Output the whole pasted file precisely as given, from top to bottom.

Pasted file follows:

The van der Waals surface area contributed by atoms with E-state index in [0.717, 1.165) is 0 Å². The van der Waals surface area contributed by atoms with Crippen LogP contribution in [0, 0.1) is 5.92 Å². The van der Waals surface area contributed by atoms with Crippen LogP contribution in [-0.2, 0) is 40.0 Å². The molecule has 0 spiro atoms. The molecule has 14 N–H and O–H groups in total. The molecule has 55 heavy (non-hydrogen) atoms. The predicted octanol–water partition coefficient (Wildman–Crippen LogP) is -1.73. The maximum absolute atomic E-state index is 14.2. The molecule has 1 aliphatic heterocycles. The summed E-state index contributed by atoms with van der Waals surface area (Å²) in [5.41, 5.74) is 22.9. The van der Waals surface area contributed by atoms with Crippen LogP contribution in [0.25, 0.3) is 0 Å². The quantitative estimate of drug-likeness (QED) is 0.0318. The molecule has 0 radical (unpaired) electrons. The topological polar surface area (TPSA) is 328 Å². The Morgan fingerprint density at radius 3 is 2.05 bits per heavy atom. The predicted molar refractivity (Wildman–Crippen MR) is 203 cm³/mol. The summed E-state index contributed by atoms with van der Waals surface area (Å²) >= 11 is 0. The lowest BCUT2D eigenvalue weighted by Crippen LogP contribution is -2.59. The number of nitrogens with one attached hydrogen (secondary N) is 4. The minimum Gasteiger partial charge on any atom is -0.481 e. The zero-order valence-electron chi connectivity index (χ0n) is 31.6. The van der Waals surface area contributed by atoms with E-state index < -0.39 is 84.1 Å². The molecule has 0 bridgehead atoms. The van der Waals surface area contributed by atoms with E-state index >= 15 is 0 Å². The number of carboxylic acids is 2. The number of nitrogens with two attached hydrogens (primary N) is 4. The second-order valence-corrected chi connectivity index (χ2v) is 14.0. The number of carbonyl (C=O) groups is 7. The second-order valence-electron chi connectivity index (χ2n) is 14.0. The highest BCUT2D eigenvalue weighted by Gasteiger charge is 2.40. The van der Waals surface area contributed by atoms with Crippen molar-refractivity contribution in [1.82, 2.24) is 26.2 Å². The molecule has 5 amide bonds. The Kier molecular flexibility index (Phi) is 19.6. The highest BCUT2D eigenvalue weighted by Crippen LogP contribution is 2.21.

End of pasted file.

The van der Waals surface area contributed by atoms with E-state index in [0.717, 1.165) is 0 Å². The van der Waals surface area contributed by atoms with Crippen LogP contribution in [0, 0.1) is 5.92 Å². The van der Waals surface area contributed by atoms with Crippen LogP contribution in [-0.2, 0) is 40.0 Å². The molecule has 0 spiro atoms. The molecule has 14 N–H and O–H groups in total. The molecule has 55 heavy (non-hydrogen) atoms. The predicted octanol–water partition coefficient (Wildman–Crippen LogP) is -1.73. The maximum absolute atomic E-state index is 14.2. The molecule has 1 aliphatic heterocycles. The summed E-state index contributed by atoms with van der Waals surface area (Å²) in [5.41, 5.74) is 22.9. The van der Waals surface area contributed by atoms with Crippen LogP contribution in [0.25, 0.3) is 0 Å². The quantitative estimate of drug-likeness (QED) is 0.0318. The molecule has 0 radical (unpaired) electrons. The topological polar surface area (TPSA) is 328 Å². The Morgan fingerprint density at radius 3 is 2.05 bits per heavy atom. The predicted molar refractivity (Wildman–Crippen MR) is 203 cm³/mol. The summed E-state index contributed by atoms with van der Waals surface area (Å²) >= 11 is 0. The lowest BCUT2D eigenvalue weighted by Crippen LogP contribution is -2.59. The number of nitrogens with one attached hydrogen (secondary N) is 4. The minimum Gasteiger partial charge on any atom is -0.481 e. The zero-order valence-electron chi connectivity index (χ0n) is 31.6. The van der Waals surface area contributed by atoms with E-state index < -0.39 is 84.1 Å². The molecule has 0 bridgehead atoms. The van der Waals surface area contributed by atoms with E-state index >= 15 is 0 Å². The number of carboxylic acids is 2. The number of nitrogens with two attached hydrogens (primary N) is 4. The second-order valence-corrected chi connectivity index (χ2v) is 14.0. The number of carbonyl (C=O) groups is 7. The second-order valence-electron chi connectivity index (χ2n) is 14.0. The highest BCUT2D eigenvalue weighted by Gasteiger charge is 2.40. The van der Waals surface area contributed by atoms with Crippen molar-refractivity contribution in [1.82, 2.24) is 26.2 Å². The molecule has 5 amide bonds. The Kier molecular flexibility index (Phi) is 19.6. The highest BCUT2D eigenvalue weighted by Crippen LogP contribution is 2.21.